Dilworth v. State

Annotate this Case

425 N.E.2d 149 (1981)

Stephen DILWORTH, Appellant, v. STATE of Indiana, Appellee.

No. 1080S400.

Supreme Court of Indiana.

September 3, 1981.

Willie Harris, Gary, for appellant.

Theodore L. Sendak, Atty. Gen., Michael Gene Worden, Asst. Atty. Gen., Indianapolis, for appellee.

GIVAN, Chief Justice.

Appellant, Stephen Dilworth, was convicted of attempted rape by a jury on June 26, 1980. In this appeal he claims the verdict was not supported by sufficient evidence and the trial court erred in denying his motion for a directed verdict.

The record discloses the following facts: On July 31, 1978, the victim entered the office building where she worked and boarded an elevator. Appellant followed her. After the door closed, appellant pulled the emergency switch and stopped the elevator. When the victim attempted to get the elevator moving appellant hit her and pushed her against the wall. As the victim *150 fell to the floor appellant fell across her body and ripped her blouse and slacks open. In the ensuing struggle, the victim freed herself and started the elevator which went to the fifth floor. Two witnesses who had heard screams for help apprehended appellant and detained him until three Gary police officers arrived and took the Appellant into custody. The victim suffered a fractured cervical vertebra and a ruptured disc.

Appellant claims the evidence was insufficient to support the conviction. He erroneously reasons that since the victim's clothes were never completely removed and since he never removed his clothes or his penis from his clothing, there is no evidence to support the conviction of attempted rape.

In reviewing the sufficiency of the evidence, this Court will not weigh the evidence nor judge the credibility of the witnesses. Only the evidence most favorable to the State, together with all reasonable and logical inferences to be drawn therefrom will be considered. As long as there is substantial evidence of probative value supporting the verdict of the jury, the conviction will not be set aside. Zickefoose v. State (1979) Ind., 388 N.E.2d 507; Poindexter v. State (1978) 268 Ind. 167, 374 N.E.2d 509.

The fact that appellant was unsuccessful in his attempt to remove the victim's clothing does not negate his intent. The jury was justified in finding from the evidence that appellant was prevented from accomplishing this goal because of the actions of the victim rather than from any restraint on his part. Appellant cites Barnes v. State (1980) Ind., 403 N.E.2d 331 for the proposition that unless a defendant specifically informs a victim of his intent to rape her, a conviction for attempted rape will not lie. In Barnes, supra, there was evidence clearly indicating an attempt to commit deviate sexual conduct rather than rape. There was no such evidence in the instant case.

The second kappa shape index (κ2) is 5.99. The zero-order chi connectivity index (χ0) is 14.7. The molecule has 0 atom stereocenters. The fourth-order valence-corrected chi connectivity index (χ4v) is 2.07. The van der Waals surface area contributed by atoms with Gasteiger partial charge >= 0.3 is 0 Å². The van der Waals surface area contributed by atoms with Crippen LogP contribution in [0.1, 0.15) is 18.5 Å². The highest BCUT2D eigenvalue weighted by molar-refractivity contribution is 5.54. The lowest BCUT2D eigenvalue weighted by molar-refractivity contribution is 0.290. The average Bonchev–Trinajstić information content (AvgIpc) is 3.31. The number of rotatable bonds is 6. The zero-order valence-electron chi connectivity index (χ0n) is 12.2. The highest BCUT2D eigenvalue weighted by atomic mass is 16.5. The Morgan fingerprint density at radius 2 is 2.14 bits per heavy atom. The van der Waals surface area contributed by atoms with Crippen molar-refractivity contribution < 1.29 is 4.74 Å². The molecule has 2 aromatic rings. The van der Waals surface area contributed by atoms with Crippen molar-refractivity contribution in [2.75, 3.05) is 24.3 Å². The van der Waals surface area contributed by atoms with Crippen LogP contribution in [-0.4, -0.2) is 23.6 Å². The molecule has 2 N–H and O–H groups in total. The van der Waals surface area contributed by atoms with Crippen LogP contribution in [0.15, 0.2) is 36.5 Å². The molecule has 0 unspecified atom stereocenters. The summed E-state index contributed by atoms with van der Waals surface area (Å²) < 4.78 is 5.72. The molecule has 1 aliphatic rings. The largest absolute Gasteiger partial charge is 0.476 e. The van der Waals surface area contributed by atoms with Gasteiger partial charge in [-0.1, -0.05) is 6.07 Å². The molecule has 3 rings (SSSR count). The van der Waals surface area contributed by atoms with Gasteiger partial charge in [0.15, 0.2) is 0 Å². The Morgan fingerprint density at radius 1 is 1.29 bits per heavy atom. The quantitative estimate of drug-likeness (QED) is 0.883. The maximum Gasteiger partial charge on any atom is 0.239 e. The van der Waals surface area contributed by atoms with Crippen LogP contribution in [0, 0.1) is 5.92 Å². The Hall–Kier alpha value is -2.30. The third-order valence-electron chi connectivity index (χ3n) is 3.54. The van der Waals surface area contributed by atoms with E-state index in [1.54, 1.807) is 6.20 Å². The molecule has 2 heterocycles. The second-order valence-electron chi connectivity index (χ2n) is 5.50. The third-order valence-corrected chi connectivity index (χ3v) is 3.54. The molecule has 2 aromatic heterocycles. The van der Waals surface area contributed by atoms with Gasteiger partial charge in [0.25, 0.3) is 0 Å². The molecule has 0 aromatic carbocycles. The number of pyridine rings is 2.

Barnes, supra, is not to be read to mean that this Court will require a direct statement of intent by a defendant in order to prove the intent to commit a particular crime. There is ample evidence in the case at bar from which the jury could infer that the Appellant intended to commit rape and he had taken a substantial step toward carrying out his design. Himes v. State (1980) Ind., 403 N.E.2d 1377.

Appellant also claims the trial court erred in denying his motion for a directed verdict. If the evidence is sufficient to sustain a conviction, a motion for a directed verdict is properly denied. Scott v. State (1980) Ind. App., 409 N.E.2d 1184, 1186.

A motion for a directed verdict is to be granted only where there is a total lack of evidence on some essential element and where the State has failed to present a prima facie case. This Court stated in Norton v. State (1980) Ind., 408 N.E.2d 514, 531

"[i]t is well established that a directed verdict is proper only: (1) where there is a total absence of evidence on a certain issue; or (2) where the evidence is without conflict and leads to only one inference, which is in favor of the accused." Lyda v. State (1979) Ind., 395 N.E.2d 776, 778; Mendez v. State (1977) 267 Ind. 67, 72, 367 N.E.2d 1081, 1084.

Appellant claims there was a total lack of evidence that his conduct constituted a substantial step towards the commission of the crime of rape. We hold the record in this case is sufficient to support the verdict of the jury.

The trial court is in all things affirmed.

All Justices concur.